Center for Nonproliferation Studies Celebrates 20 Years

The James Martin Center for Nonproliferation Studies (CNS), the world's largest nongovernmental organization focused on combating the spread of weapons of mass destruction, celebrated its 20th anniversary December 3-5 with a series of events including a conference and gala dinner for alumni and special guests. Launched in 1989 by Monterey Institute of International Studies Professor William Potter, the Center's unique approach combines original research and global information-sharing with unparalleled educational opportunities for its students.

12/5: Reykjavik Reading to Highlight CNS 20th Anniversary Celebration

At a Reykjavik, Iceland summit meeting in 1986, American and Soviet leaders Ronald Reagan and Mikhail Gorbachev came within hours of concluding an agreement aimed at eliminating the threat of nuclear weapons for all time.

Three years later, a research center with similar objectives – the James Martin Center for Nonproliferation Studies – was founded at the Monterey Institute of International Studies.

Daria Ushakova (IPS '10), UN Intern and Future Nonproliferation Expert

Daria Ushakova

1) Ok, first question: You interned for the United Nations, which means you want to save the world, right? So who is your favorite superhero or heroine?

I don’t know. (Laughing.) I usually like the bad guys. I know of Superman and Spiderman, but they’re not my favorites.

MIIS Professor Assesses President Obama’s Asia Trip

Dr. Jing-dong Yuan, director of the East Asia Non-proliferation Program at the Monterey Institute’s James Martin Center for Non-proliferation Studies, offered an assessment of prospects for President Barack Obama’s current eight-day, four-country trip through Asia in an article published Friday by Asia Times Online. 

Institute Students Simulate U.S.-Russian Arms Control Negotiations

Students in James Martin Center for Nonproliferation Studies Director William Potter’s Monterey classroom aren’t just studying current events; they’re experiencing them with an unmatched level of realism. Even as Obama Administration officials work to negotiate a renewal of the START treaty with their Russian counterparts, students at the Monterey Institute are working through a semester-long simulation of the same negotiations, guided by Dr. Potter and Dr.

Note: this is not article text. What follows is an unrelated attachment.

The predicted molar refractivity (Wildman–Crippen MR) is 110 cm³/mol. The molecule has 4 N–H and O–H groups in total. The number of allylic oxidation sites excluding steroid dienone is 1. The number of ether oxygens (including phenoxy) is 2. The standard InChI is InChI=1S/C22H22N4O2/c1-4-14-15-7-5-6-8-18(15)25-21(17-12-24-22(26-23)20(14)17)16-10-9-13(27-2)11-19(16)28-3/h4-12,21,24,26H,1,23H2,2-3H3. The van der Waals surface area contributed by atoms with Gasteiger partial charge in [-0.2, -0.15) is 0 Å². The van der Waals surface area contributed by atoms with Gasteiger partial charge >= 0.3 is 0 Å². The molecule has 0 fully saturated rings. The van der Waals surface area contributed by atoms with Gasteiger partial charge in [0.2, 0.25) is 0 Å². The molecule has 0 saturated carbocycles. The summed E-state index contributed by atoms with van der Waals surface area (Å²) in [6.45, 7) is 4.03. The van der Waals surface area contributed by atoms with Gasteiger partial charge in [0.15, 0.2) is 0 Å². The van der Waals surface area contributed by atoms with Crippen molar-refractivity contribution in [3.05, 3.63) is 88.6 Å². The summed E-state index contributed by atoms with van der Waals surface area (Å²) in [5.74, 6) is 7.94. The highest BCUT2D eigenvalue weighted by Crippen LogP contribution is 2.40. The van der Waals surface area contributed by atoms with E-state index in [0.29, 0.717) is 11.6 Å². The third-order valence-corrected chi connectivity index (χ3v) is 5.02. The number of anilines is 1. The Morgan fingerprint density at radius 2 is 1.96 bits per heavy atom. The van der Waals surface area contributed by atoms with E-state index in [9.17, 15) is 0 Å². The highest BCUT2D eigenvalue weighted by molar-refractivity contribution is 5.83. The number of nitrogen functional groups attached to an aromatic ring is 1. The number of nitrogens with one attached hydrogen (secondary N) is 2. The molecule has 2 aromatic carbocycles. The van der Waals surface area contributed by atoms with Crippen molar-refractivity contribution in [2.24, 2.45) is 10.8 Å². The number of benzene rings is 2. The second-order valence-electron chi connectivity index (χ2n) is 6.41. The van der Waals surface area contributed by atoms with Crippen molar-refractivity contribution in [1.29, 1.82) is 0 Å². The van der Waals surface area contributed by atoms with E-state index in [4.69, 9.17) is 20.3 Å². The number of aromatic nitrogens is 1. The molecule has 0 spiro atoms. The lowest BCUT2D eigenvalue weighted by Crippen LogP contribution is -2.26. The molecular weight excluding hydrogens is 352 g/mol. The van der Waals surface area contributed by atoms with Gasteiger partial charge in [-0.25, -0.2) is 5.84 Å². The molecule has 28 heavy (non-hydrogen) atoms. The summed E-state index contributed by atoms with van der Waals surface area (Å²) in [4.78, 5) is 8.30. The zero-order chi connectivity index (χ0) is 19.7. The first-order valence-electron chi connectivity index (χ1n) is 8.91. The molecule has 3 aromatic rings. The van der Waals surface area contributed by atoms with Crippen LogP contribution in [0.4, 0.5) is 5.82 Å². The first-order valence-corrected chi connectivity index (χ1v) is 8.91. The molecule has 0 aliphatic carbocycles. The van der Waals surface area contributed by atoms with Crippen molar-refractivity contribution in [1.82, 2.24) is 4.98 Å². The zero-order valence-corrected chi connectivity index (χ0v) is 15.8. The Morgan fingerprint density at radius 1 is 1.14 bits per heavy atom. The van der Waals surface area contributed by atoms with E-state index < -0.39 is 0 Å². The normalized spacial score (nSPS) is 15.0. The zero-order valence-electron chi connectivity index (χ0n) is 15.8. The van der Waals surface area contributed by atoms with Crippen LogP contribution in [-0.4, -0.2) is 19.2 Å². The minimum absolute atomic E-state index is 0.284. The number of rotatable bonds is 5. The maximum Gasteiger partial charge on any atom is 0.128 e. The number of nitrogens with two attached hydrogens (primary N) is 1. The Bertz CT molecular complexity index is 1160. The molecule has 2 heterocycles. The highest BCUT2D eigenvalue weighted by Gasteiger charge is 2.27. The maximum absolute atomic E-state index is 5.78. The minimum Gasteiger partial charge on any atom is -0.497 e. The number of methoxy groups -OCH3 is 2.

11/11: Professor Rich Wolfson Presents “Nuclear Power: One Environmentalist’s Perspective”

On November 11, the ongoing Monterey/Middlebury Speaker Series will bring Middlebury College Professor Rich Wolfson to Monterey to present “Nuclear Power: One Environmentalist’s Perspective.” Professor Wolfson is Benjamin F. Wissler Professor of Physics at Middlebury and also teaches in Middlebury’s Environmental Studies Program. His lecture will center on the argument that for an environmentalist, nuclear power is too complex for a simple “pro” or “anti” stance.

Unique Curriculum

Our interdisciplinary curriculum integrates policy analysis, international security, science and technology, and history to prepare students for professional careers dealing with the threats posed by violent extremism and nuclear, biological and chemical weapons.

Monterey Herald Spotlights CNS Director William Potter’s Talk on Arms Control and Nonproliferation

On Friday, James Martin Center for Nonproliferation Studies Director Dr. William Potter was a featured speaker at the American Political Science Association’s conference on international security issues in Monterey.  Dr. Potter’s remarks on nuclear nonproliferation, arms control, and international diplomacy were extensively quoted in a page two article in Saturday’s Monterey County Herald.

New Nonproliferation and Terrorism Studies Degree Approved For Fall 2010

Further expanding the scope of two unique and highly regarded programs, the Monterey Institute of International Studies today announced the approval of a new master’s degree program in nonproliferation and terrorism studies for the fall 2010 semester.

Bloomberg News Quotes CNS Chief on U.S.-Russian Nuclear Pact Prospects

A Bloomberg News article assessing the timing and prospects for the proposed successor agreement to the Strategic Arms Reduction Treaty between the United States and Russia quotes William Potter, director of the Monterey Institute’s James Martin Center for Nonproliferation Studies. Potter comments on the importance of verification and transparency provisions in the article, which was authored by Middlebury alumna Janine Zacharia.